The 5.3L truck engine has been overlooked for too long. We bolted on an intake, a carb, he
With all the hype about the Gen III LS1 and 6.0L engines, a little 5.3L engine has appeared in well over a million GM trucks since 1998 that's been overlooked in the rush to make horsepower. This engine displaces a mere 325 ci, but what it lacks in displacement, it more than makes up for in horsepower efficiency. Over the years, we've heard about several low-dollar 5.3L truck engines that made excellent power with only a few minor changes, so we thought we'd try our own version and see what happened. We were pleasantly surprised when this basically stock engine made well over 430 hp with just a cam change. But there's much more to this story, so let's get to it.
The Truck 5.3L
The basic 5.3L Gen III engine began its production life in 1999. In its base form, it comes as either an iron-block LM7 5.3L or an LM4 aluminum blockversion appearing in GM light duty pickups, Suburbans, Yukons, and vans, which means there are literally thousands of these used engines now in boneyards. The original LM7 5.3 is basically an iron-block LS1 engine with a smaller 3.78-inch bore (the 5.7 is 3.89-inch) rated at between 285 and 295 hp and 325 to 335 lb-ft of torque in stock GM trim. These engines also share the 5.7L's 3.622-inch stroke, and some enterprising car crafters have built an iron-block 5.7 merely by boring the block to the 5.7 bore dimension and using a 5.7L rotating assembly (the cranks are different due to piston weight). The stock 5.3L comes with a decent 9.5:1 compression ratio right out of the box and uses essentially the same cylinder head as its larger LS1 cousin, but with a smaller combustion chamber.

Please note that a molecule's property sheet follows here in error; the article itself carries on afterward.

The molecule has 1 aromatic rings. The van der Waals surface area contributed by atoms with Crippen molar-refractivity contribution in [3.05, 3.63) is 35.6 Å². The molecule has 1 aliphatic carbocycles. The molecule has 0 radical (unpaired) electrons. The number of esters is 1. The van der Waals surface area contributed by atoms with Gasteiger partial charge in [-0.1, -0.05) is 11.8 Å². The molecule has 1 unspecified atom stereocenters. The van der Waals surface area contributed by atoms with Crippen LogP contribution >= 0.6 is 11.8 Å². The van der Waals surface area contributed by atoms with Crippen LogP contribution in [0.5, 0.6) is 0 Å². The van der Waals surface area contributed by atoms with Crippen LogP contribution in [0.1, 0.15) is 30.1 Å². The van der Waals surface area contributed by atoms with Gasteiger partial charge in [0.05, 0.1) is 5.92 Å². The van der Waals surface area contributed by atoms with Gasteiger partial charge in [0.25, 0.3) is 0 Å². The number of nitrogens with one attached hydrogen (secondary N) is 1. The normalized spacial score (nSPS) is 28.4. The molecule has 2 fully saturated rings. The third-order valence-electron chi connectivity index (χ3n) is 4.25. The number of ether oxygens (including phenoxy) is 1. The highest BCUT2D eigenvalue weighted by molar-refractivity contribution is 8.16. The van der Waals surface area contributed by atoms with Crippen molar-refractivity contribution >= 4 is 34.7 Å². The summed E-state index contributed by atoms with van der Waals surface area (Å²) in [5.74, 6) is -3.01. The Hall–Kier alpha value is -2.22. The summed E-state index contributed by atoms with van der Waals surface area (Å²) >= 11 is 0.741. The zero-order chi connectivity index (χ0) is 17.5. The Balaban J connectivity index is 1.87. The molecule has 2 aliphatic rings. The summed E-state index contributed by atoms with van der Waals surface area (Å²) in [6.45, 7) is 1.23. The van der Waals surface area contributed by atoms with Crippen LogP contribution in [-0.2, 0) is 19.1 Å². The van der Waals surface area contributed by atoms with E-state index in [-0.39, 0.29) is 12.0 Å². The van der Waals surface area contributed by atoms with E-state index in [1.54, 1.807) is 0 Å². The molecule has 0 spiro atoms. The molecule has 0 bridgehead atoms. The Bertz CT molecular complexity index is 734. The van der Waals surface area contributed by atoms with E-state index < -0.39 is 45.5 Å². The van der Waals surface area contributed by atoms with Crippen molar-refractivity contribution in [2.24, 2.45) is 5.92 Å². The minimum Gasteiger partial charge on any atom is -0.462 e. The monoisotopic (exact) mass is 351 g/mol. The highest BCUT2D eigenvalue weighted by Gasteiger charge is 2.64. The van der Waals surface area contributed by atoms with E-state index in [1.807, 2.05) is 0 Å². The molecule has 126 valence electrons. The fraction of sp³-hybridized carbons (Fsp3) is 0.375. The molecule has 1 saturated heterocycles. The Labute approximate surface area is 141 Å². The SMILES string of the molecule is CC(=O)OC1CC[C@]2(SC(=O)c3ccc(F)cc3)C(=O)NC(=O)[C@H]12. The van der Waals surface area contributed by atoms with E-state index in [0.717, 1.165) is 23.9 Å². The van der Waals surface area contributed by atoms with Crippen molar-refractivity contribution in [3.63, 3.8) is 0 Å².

Finding a 5.3L Gen III iron block engine that's been orphaned from a wrecked truck is not
GM also built a smaller number of LM4 5.3L engines that are aluminum- block duplicates of the LM7. Thisversion got an inkling of recognition as the original engine for the '04 SSR truck. Otherwise, it is exactly the same as the iron-block 5.3L engine and you can expect to pay more if you find one. Then, just to make things interesting, GM upgraded these engines to a Gen IV configuration in 2005, although they still shared much of the same Gen III architecture. The most plentiful Gen IV iron-block 5.3L is the LH5. There's also the LY5 aluminum-block variation. This engine is rated at 320 hp stock with 340 lb-ft of torque.
Identifying these engines is easy. Look first for the tall plastic intake manifold and then find the 5.3 cast into the block on a pad near the back. But be careful. Many light-duty trucks came with smaller 4.8L (293ci) engines. If the engine is still in the vehicle, look for the emissions decal under the hood. But even that isn't a guarantee. The beauty of the 5.3 is that there are so many of these engines out there, buying one with minimal mileage in good shape for an affordable price shouldn't be difficult. We found ours at a junkyard and landed the engine for $550 without the plastic truck intake manifold and the accessory drive. We also got the starter motor, water pump, coil packs, and flexplate.